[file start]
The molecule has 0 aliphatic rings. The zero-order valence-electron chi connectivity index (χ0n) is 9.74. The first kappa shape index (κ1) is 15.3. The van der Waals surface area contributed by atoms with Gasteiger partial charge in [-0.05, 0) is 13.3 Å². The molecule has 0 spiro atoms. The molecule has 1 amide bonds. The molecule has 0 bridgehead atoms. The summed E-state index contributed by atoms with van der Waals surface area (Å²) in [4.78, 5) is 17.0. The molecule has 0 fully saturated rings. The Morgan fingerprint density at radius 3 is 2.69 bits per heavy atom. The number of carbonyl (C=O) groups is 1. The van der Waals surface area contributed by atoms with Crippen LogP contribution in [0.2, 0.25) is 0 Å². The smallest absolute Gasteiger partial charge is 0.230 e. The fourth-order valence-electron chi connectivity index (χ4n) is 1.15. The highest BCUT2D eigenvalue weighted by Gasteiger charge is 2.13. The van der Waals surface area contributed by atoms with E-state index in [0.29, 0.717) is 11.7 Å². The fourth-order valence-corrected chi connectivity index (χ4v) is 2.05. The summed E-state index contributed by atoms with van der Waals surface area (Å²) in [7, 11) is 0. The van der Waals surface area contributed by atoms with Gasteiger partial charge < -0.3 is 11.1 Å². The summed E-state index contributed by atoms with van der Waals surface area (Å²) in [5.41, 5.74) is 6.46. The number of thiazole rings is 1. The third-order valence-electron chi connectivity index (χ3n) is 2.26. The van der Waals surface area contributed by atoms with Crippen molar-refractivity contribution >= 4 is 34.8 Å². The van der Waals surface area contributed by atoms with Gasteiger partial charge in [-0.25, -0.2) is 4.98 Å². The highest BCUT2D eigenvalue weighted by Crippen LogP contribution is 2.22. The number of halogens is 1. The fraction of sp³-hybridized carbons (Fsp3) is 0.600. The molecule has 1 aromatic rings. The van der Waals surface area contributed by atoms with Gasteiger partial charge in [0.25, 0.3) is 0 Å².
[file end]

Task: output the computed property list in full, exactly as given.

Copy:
The molecule has 0 aliphatic rings. The zero-order valence-electron chi connectivity index (χ0n) is 9.74. The first kappa shape index (κ1) is 15.3. The van der Waals surface area contributed by atoms with Gasteiger partial charge in [-0.05, 0) is 13.3 Å². The molecule has 0 spiro atoms. The molecule has 1 amide bonds. The molecule has 0 bridgehead atoms. The summed E-state index contributed by atoms with van der Waals surface area (Å²) in [4.78, 5) is 17.0. The molecule has 0 fully saturated rings. The Morgan fingerprint density at radius 3 is 2.69 bits per heavy atom. The number of carbonyl (C=O) groups is 1. The van der Waals surface area contributed by atoms with Crippen LogP contribution in [0.2, 0.25) is 0 Å². The smallest absolute Gasteiger partial charge is 0.230 e. The fourth-order valence-electron chi connectivity index (χ4n) is 1.15. The highest BCUT2D eigenvalue weighted by Gasteiger charge is 2.13. The van der Waals surface area contributed by atoms with E-state index in [0.29, 0.717) is 11.7 Å². The fourth-order valence-corrected chi connectivity index (χ4v) is 2.05. The summed E-state index contributed by atoms with van der Waals surface area (Å²) in [7, 11) is 0. The van der Waals surface area contributed by atoms with Gasteiger partial charge < -0.3 is 11.1 Å². The summed E-state index contributed by atoms with van der Waals surface area (Å²) in [5.41, 5.74) is 6.46. The number of thiazole rings is 1. The third-order valence-electron chi connectivity index (χ3n) is 2.26. The van der Waals surface area contributed by atoms with Crippen molar-refractivity contribution >= 4 is 34.8 Å². The van der Waals surface area contributed by atoms with Gasteiger partial charge in [-0.25, -0.2) is 4.98 Å². The highest BCUT2D eigenvalue weighted by Crippen LogP contribution is 2.22. The number of halogens is 1. The fraction of sp³-hybridized carbons (Fsp3) is 0.600. The molecule has 1 aromatic rings. The van der Waals surface area contributed by atoms with Gasteiger partial charge in [0.25, 0.3) is 0 Å².